In the Paint: Reflections on men’s basketball’s national run

The UBC men’s basketball team returns home from the U Sports Final 8 the fifth best team in the country. After a devastating first-round loss to the Dalhousie Tigers, the tournament’s Halifax host, the ’Birds closed out their season with back-to-back victories to pick up the consolation final win on March 10. Despite finishing the event on the losing side of the bracket, this is anything but a lost season for the team.

The Thunderbirds entered this season effectively a brand-new team — one that was missing the majority of their starting rotation following a stellar grad class at the end of spring 2018.

With such a young roster, the starting lineup by the midpoint of the season had just one member that had been with the team for more than a year — now-graduating senior Patrick Simon.

Alongside him were a pair of sophomores — Grant Shephard and Mason Bourcier — and a pair of former NCAA Division I players in Jadon Cohee and Manroop Clair.

Defying all expectations, this UBC squad posted a stellar regular season, finishing with a 17-3 record in Canada West. Though they entered the post-season third in Canada West, they downed the Alberta Golden Bears in the Canada West semifinal to secure a berth at nationals.

Despite their success in the conference, there was a sense that UBC wasn’t prepared to play at a national level.

Patrick Simon in his final game as a Thunderbird.
Patrick Simon in his final game as a Thunderbird. Mitchell Ballachay

“I think a lot of people [are] sleeping [on] us, a lot of people didn’t expect us to make nationals,” fourth-year guard Cohee had said prior to the team’s trip to the Final 8. “So, I’m excited to just go there and kind of prove people wrong and show them what we can do.”

The pressure of the underdog status, combined with the foreign environment and brutal Dalhousie crowd made for a challenging opening round game at nationals for the T-Birds. The loss to the Tigers was made all the more heartbreaking in a close match-up where the team knew they weren’t playing their best basketball.

The team played tight and missed their opportunities, letting a very winnable game slip away. It was a forgettable performance, and one that easily could have paved the way for an early departure from the tournament.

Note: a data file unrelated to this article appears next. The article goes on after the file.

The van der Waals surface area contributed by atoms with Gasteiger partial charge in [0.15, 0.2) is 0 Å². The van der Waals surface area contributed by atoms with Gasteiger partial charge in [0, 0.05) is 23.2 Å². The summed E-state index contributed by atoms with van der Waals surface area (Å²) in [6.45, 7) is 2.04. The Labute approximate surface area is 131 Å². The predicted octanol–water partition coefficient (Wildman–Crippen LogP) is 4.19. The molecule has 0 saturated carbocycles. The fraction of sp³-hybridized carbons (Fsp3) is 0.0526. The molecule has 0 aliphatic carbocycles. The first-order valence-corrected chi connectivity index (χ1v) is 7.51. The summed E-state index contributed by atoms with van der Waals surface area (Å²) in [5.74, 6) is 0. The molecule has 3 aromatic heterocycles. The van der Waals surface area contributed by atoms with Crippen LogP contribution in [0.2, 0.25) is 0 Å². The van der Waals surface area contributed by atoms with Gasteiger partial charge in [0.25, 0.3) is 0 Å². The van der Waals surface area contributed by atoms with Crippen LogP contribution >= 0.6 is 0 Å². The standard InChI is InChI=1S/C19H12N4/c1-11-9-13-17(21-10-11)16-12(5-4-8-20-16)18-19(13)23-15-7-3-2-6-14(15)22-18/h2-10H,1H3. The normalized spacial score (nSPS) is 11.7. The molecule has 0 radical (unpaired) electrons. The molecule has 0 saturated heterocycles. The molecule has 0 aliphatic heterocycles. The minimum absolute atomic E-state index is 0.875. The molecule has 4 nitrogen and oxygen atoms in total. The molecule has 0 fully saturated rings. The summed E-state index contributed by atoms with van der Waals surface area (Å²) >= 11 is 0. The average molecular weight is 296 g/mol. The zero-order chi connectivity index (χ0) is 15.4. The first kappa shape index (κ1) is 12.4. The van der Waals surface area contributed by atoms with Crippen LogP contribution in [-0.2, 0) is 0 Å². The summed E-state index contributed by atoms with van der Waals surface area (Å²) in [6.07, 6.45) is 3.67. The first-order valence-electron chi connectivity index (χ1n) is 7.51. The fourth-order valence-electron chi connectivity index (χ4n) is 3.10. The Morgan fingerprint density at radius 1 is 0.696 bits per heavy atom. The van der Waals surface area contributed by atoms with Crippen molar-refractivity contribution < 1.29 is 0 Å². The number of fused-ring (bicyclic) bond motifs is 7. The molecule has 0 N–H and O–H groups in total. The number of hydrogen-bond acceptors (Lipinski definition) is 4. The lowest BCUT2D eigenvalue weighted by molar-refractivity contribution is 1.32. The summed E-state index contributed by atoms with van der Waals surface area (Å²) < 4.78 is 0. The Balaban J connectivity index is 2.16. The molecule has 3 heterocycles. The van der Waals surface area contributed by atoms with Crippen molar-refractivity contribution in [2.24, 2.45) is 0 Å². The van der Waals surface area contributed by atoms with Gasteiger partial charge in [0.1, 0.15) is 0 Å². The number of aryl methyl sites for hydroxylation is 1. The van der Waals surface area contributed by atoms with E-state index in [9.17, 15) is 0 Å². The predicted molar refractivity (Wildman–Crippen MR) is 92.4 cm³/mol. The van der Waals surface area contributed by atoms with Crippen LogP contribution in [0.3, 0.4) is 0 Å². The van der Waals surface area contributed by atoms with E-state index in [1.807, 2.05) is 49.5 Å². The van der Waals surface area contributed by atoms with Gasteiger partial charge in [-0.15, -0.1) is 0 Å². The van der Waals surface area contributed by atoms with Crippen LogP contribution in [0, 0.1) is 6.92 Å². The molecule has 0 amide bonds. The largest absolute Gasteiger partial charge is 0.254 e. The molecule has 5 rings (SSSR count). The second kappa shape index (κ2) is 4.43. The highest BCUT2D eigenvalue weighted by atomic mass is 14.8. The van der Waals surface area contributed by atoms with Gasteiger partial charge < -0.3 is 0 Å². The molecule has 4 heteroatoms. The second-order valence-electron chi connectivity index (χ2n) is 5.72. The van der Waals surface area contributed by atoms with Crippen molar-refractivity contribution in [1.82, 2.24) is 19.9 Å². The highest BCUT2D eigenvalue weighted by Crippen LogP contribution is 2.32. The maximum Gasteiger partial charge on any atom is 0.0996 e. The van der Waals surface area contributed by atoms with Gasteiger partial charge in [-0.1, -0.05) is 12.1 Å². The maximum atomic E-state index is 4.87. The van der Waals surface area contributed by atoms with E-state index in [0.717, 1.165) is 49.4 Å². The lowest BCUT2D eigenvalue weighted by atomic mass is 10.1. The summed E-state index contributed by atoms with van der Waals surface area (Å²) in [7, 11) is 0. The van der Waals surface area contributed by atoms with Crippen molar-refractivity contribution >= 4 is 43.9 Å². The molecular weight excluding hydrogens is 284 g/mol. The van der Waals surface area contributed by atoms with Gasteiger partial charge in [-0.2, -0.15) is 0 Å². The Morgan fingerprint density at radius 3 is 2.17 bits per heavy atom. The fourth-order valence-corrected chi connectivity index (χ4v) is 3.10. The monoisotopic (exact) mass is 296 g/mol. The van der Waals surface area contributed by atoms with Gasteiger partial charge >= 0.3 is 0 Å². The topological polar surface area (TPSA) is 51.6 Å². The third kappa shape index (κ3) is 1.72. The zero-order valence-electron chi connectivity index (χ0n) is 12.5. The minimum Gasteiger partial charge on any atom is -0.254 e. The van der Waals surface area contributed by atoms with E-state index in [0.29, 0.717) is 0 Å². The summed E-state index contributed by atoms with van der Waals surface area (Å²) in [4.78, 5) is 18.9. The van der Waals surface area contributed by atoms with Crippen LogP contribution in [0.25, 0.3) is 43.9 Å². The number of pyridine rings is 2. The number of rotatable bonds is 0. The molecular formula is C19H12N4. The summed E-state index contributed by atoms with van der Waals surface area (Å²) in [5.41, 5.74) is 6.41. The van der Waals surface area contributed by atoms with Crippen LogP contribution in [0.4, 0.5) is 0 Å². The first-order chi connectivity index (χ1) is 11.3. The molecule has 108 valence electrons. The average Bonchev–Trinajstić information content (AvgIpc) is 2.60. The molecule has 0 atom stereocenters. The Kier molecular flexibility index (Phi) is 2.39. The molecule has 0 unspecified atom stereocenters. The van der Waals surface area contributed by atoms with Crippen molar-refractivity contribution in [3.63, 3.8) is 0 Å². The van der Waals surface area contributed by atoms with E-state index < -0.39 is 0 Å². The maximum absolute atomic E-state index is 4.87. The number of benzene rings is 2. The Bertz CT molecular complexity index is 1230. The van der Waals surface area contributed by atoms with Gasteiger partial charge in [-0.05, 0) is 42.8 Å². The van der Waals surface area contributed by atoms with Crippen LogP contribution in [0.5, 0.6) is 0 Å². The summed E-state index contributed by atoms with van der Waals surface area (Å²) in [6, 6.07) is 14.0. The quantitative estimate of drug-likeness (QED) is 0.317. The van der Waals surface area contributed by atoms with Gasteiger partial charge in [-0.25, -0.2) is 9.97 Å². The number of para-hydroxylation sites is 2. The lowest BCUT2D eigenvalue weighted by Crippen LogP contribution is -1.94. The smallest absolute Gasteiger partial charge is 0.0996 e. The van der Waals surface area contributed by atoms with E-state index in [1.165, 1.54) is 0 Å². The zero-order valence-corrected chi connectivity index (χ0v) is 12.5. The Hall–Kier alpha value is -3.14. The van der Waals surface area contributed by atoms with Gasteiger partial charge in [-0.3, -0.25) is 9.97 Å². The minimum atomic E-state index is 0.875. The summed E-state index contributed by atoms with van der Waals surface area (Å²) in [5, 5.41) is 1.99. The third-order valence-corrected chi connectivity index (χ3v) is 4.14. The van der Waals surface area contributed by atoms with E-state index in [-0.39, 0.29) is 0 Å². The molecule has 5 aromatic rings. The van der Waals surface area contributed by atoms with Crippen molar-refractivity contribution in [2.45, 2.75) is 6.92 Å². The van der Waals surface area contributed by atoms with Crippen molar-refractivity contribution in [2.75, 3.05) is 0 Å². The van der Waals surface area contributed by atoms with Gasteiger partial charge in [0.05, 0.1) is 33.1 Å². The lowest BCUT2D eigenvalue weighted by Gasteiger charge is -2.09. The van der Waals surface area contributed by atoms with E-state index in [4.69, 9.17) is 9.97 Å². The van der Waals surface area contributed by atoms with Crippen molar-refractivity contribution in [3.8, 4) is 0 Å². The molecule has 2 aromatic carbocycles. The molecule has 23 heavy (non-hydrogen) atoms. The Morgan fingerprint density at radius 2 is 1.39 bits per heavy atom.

But the team took the floor for the consolation semifinal looking much more relaxed, and much improved — with eyes set on finishing the tournament with a pair of wins instead of a premature exit. Every moment they got to play was also invaluable to the development of their young core, and they weren’t about to give that up. The team knew that championship-calibre dynasties don’t materialize overnight.

“You look at the teams that have moved on here, they’re all teams that have been here multiple years,” UBC head coach Kevin Hanson said of the Final 8 tournament. “The players really have to have that experience for sure.”

Of the eight teams to reach the tournament, only UBC and Concordia were without a trip to the Final 8 over the past two seasons, as each of the other six teams have been regular contenders on a national level.

UBC's Jadon Cohee jumps towards the basket.
UBC's Jadon Cohee jumps towards the basket. Mitchell Ballachay

Concordia, in their first visit to nationals since the 2011/12 season, fared far worse than UBC, losing both of their games by double digits.

For the Thunderbirds, finishing the year the undisputed fifth-ranked team in the country should be taken as a victory. They closed out the year with two resounding victories on nationals hardwood and are a better team for their efforts. Much of the core returns next year, with experience under their belt and looking to build upon what is their first of many years together.

For now, the team will turn their attention inward, as the season winds to a close.

“We were all embraced, arm in arm,” Hanson said of the team’s final post-game locker room talk, following the national consolation final. “Our thing all year was being family, and it really was a family.”

With the departure of Simon, the team loses a cornerstone of their roster that has been a reliable piece of their puzzle for multiple years now, and the roster’s five rookies will have to say goodbye to a graduating senior for the first time. But despite the bittersweet moment, Hanson and the team know that the future is in good hands.

“You know, it’s a passing of the torch, these younger guys now have a chance to be leaders.”

With files from Lucy Fox